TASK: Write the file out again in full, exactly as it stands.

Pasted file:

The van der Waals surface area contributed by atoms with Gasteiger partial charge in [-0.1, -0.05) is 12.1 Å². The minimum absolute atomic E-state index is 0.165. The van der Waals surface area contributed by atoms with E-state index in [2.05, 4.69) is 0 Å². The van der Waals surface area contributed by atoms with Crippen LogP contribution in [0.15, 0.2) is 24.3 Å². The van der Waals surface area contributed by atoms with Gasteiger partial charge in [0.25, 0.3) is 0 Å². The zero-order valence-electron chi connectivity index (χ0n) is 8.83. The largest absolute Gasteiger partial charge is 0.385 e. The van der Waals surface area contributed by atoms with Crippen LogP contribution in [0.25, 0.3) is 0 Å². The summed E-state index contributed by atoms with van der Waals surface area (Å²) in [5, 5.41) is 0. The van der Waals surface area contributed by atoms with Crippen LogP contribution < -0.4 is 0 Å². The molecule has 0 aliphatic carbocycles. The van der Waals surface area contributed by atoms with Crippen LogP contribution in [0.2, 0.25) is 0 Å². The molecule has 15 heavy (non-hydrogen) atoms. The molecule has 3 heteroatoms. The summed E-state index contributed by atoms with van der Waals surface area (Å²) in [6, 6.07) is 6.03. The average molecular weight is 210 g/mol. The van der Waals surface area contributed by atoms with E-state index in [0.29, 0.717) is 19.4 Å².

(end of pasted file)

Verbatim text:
The van der Waals surface area contributed by atoms with Gasteiger partial charge in [-0.1, -0.05) is 12.1 Å². The minimum absolute atomic E-state index is 0.165. The van der Waals surface area contributed by atoms with E-state index in [2.05, 4.69) is 0 Å². The van der Waals surface area contributed by atoms with Crippen LogP contribution in [0.15, 0.2) is 24.3 Å². The van der Waals surface area contributed by atoms with Gasteiger partial charge in [0.25, 0.3) is 0 Å². The zero-order valence-electron chi connectivity index (χ0n) is 8.83. The largest absolute Gasteiger partial charge is 0.385 e. The van der Waals surface area contributed by atoms with Crippen LogP contribution in [0.25, 0.3) is 0 Å². The summed E-state index contributed by atoms with van der Waals surface area (Å²) in [5, 5.41) is 0. The van der Waals surface area contributed by atoms with Crippen LogP contribution < -0.4 is 0 Å². The molecule has 0 aliphatic carbocycles. The van der Waals surface area contributed by atoms with Crippen LogP contribution in [0.2, 0.25) is 0 Å². The molecule has 15 heavy (non-hydrogen) atoms. The molecule has 3 heteroatoms. The summed E-state index contributed by atoms with van der Waals surface area (Å²) in [6, 6.07) is 6.03. The average molecular weight is 210 g/mol. The van der Waals surface area contributed by atoms with E-state index in [0.29, 0.717) is 19.4 Å².